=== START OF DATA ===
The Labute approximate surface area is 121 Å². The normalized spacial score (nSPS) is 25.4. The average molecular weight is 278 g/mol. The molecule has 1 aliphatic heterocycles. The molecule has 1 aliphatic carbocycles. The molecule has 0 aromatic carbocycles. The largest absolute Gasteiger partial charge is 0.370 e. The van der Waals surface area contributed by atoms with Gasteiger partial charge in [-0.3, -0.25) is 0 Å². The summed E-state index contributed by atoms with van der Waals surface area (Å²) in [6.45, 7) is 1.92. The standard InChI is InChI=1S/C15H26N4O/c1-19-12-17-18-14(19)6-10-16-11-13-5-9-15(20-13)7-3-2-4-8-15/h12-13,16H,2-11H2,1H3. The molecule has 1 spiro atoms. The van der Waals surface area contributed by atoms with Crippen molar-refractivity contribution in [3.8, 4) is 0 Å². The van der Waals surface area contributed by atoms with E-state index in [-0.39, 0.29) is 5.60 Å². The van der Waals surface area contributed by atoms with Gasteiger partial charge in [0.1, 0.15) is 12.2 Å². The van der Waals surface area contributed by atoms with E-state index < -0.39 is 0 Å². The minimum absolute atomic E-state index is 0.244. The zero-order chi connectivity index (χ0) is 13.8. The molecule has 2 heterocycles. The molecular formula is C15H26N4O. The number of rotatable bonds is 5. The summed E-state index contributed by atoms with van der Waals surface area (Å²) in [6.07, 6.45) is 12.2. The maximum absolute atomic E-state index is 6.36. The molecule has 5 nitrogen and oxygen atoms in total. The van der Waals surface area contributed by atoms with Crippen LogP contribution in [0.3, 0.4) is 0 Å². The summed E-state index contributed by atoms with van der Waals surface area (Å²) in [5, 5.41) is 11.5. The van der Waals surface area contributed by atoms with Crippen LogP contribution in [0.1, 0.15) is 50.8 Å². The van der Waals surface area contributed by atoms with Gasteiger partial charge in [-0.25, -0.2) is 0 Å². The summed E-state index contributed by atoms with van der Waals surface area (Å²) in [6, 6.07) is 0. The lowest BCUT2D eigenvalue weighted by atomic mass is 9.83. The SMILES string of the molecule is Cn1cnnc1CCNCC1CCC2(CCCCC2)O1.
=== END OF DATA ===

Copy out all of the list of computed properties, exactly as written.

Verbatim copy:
The Labute approximate surface area is 121 Å². The normalized spacial score (nSPS) is 25.4. The average molecular weight is 278 g/mol. The molecule has 1 aliphatic heterocycles. The molecule has 1 aliphatic carbocycles. The molecule has 0 aromatic carbocycles. The largest absolute Gasteiger partial charge is 0.370 e. The van der Waals surface area contributed by atoms with Gasteiger partial charge in [-0.3, -0.25) is 0 Å². The summed E-state index contributed by atoms with van der Waals surface area (Å²) in [6.45, 7) is 1.92. The standard InChI is InChI=1S/C15H26N4O/c1-19-12-17-18-14(19)6-10-16-11-13-5-9-15(20-13)7-3-2-4-8-15/h12-13,16H,2-11H2,1H3. The molecule has 1 spiro atoms. The van der Waals surface area contributed by atoms with Crippen molar-refractivity contribution in [3.8, 4) is 0 Å². The van der Waals surface area contributed by atoms with E-state index in [-0.39, 0.29) is 5.60 Å². The van der Waals surface area contributed by atoms with Gasteiger partial charge in [0.1, 0.15) is 12.2 Å². The van der Waals surface area contributed by atoms with E-state index < -0.39 is 0 Å². The minimum absolute atomic E-state index is 0.244. The zero-order chi connectivity index (χ0) is 13.8. The molecule has 2 heterocycles. The molecular formula is C15H26N4O. The number of rotatable bonds is 5. The summed E-state index contributed by atoms with van der Waals surface area (Å²) in [6.07, 6.45) is 12.2. The maximum absolute atomic E-state index is 6.36. The molecule has 5 nitrogen and oxygen atoms in total. The van der Waals surface area contributed by atoms with Crippen LogP contribution in [0.3, 0.4) is 0 Å². The summed E-state index contributed by atoms with van der Waals surface area (Å²) in [5, 5.41) is 11.5. The van der Waals surface area contributed by atoms with Crippen LogP contribution in [0.1, 0.15) is 50.8 Å². The van der Waals surface area contributed by atoms with Gasteiger partial charge in [-0.25, -0.2) is 0 Å². The summed E-state index contributed by atoms with van der Waals surface area (Å²) in [6, 6.07) is 0. The lowest BCUT2D eigenvalue weighted by atomic mass is 9.83. The SMILES string of the molecule is Cn1cnnc1CCNCC1CCC2(CCCCC2)O1.